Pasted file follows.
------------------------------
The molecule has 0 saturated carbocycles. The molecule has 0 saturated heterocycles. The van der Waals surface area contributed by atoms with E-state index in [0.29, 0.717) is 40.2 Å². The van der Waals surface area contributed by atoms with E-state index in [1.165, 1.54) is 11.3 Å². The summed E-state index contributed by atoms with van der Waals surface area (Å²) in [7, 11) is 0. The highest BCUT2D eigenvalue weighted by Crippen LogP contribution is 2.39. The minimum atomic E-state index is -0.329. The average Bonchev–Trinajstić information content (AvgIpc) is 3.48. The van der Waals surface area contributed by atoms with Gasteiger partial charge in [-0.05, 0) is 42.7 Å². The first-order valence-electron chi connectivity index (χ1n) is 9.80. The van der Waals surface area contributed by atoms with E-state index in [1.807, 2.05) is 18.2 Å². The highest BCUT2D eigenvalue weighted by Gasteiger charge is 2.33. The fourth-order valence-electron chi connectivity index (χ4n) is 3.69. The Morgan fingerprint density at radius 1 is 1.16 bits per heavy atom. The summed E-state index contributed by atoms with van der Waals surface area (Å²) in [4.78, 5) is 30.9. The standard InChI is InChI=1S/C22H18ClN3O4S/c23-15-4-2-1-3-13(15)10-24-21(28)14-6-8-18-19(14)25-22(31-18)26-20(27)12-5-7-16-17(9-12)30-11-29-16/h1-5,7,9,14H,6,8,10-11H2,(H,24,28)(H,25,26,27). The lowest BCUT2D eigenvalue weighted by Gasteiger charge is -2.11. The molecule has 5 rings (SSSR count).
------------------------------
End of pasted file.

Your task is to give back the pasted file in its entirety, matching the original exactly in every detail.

The molecule has 0 saturated carbocycles. The molecule has 0 saturated heterocycles. The van der Waals surface area contributed by atoms with E-state index in [0.29, 0.717) is 40.2 Å². The van der Waals surface area contributed by atoms with E-state index in [1.165, 1.54) is 11.3 Å². The summed E-state index contributed by atoms with van der Waals surface area (Å²) in [7, 11) is 0. The highest BCUT2D eigenvalue weighted by Crippen LogP contribution is 2.39. The minimum atomic E-state index is -0.329. The average Bonchev–Trinajstić information content (AvgIpc) is 3.48. The van der Waals surface area contributed by atoms with Gasteiger partial charge in [-0.05, 0) is 42.7 Å². The first-order valence-electron chi connectivity index (χ1n) is 9.80. The van der Waals surface area contributed by atoms with E-state index in [1.807, 2.05) is 18.2 Å². The highest BCUT2D eigenvalue weighted by Gasteiger charge is 2.33. The fourth-order valence-electron chi connectivity index (χ4n) is 3.69. The Morgan fingerprint density at radius 1 is 1.16 bits per heavy atom. The summed E-state index contributed by atoms with van der Waals surface area (Å²) in [4.78, 5) is 30.9. The standard InChI is InChI=1S/C22H18ClN3O4S/c23-15-4-2-1-3-13(15)10-24-21(28)14-6-8-18-19(14)25-22(31-18)26-20(27)12-5-7-16-17(9-12)30-11-29-16/h1-5,7,9,14H,6,8,10-11H2,(H,24,28)(H,25,26,27). The lowest BCUT2D eigenvalue weighted by Gasteiger charge is -2.11. The molecule has 5 rings (SSSR count).